It’s all wrong.  The Connecticut Stanley is not Jason’s great-grandfather.  In the 1930 Census, Stanley Jr. is living with both his parents, Stanley Sr. and Emma.  In other words, the two adult Stanleys are different people.  Moreover, Stanley Sr. of Chicago was living with his family in 1920.  How do we know?  Stanley and Emma had another child in 1921, a daughter Michalina.  For reference, here is Stanley Jr.’s birth certificate.  (Note that his mother was using the name Minnie at the time).  Apparently this daughter did not survive until 1930 because she was not listed on the  1930 Census (which, as we see, doesn’t mean with certainty that she died, but it is entirely probable).

The other glaring problem is that according to the 1930 Census, Stanley Sr. was born in 1896 and immigrated in 1913.  The Joseph Sudeikis who died in the mine died in 1901 and immigrated in 1884.  There is no way that they were father and son.  Jason’s episode was full of mistakes.

So there are two ways to look at this discrepancy, the kind way and the cynical way.  In the kind way, researchers made mistakes and led Jason (and the viewers) down the wrong path.  It’s embarrassing but it happens.  Genealogy often leads us on wrong paths.  For example, people who are not experienced tend to assume that the hints are gospel.  The truth though is that they are just guesses based on algorithms, and I have rejected at least as many as I have used.

The cynical view though is one that I am praying is not correct.  I said last week that it is an open secret that more celebrities are researched than aired, but I am wondering if the real secret is that the open secret is a lie.  This season in particular I thought that there was some chutzpah is calling the guests “America’s most beloved celebrities” since so many of them are unknown to the population at large.  I also noticed that this season many of the guests had connections to NBC; by my count, 7 are or had been regulars on NBC television shows.  They may be more.  If you go through other seasons you’ll see that many of the other guests also have connections to NBC, not least Executive Producer Lisa Kudrow.  In other words, while promoting Ancestry and Apple, the show is also promoting NBC.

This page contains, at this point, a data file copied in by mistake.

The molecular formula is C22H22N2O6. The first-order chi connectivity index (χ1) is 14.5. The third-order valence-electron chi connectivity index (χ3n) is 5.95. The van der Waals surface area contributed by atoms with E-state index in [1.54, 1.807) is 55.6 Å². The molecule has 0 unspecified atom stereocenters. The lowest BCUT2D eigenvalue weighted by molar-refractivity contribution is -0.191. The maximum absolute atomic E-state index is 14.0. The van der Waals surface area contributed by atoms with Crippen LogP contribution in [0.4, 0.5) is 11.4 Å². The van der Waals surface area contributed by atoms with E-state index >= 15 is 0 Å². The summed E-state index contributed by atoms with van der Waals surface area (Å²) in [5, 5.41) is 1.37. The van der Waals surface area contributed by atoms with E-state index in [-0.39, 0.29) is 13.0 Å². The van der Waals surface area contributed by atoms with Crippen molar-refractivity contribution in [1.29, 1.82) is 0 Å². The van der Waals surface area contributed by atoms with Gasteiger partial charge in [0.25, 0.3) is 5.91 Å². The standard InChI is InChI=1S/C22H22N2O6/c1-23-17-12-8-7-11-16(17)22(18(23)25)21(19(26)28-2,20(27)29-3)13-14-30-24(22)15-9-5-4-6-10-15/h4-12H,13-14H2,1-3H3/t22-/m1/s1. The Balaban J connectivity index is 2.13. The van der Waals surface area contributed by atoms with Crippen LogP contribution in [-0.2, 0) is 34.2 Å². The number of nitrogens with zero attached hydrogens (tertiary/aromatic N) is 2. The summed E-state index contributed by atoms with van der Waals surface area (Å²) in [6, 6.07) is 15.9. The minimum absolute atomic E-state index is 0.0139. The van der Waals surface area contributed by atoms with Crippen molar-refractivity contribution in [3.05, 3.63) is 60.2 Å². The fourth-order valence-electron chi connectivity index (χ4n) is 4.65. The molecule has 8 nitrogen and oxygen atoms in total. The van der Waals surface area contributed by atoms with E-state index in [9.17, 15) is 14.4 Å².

In the cynical way of looking at this faulty research, Jason Sudeikis’s story was not interesting, but he needed to be on Who Do You Think You Are to promote NBC.  Ergo the researchers fudged the facts and fabricated a more television-friendly past.

If the kind hypothesis is correct, then the researchers owe Jason Sudeikis an apology.  If the cynical hypothesis is correct, then the researchers and Sudeikis owe that apology to the viewers.

I Have Nothing

Manchester City just beat Queens Park Rangers 3-2 to win its Premier League title, and first league title in 37 years.  It was a dramatic at-the-death victory to edge hated rival Manchester United on goal difference.  Perhaps it was the only way that City, who has alternated between powerhouse and sideshow all season, could finally pull out the title and prove that the Blue Moon has indeed risen.

I have no words to describe this, because no words could describe the amazed open-mouth gape that still plays on my face.  Everyone do a celebratory Poznan in honor of City.

Jason Sukeikis, Who Do You Think You Are?

Who Do You Think You Are aired its penultimate episode: Jason Sudeikis researched his paternal line trying to determine why his forefathers abandoned their families.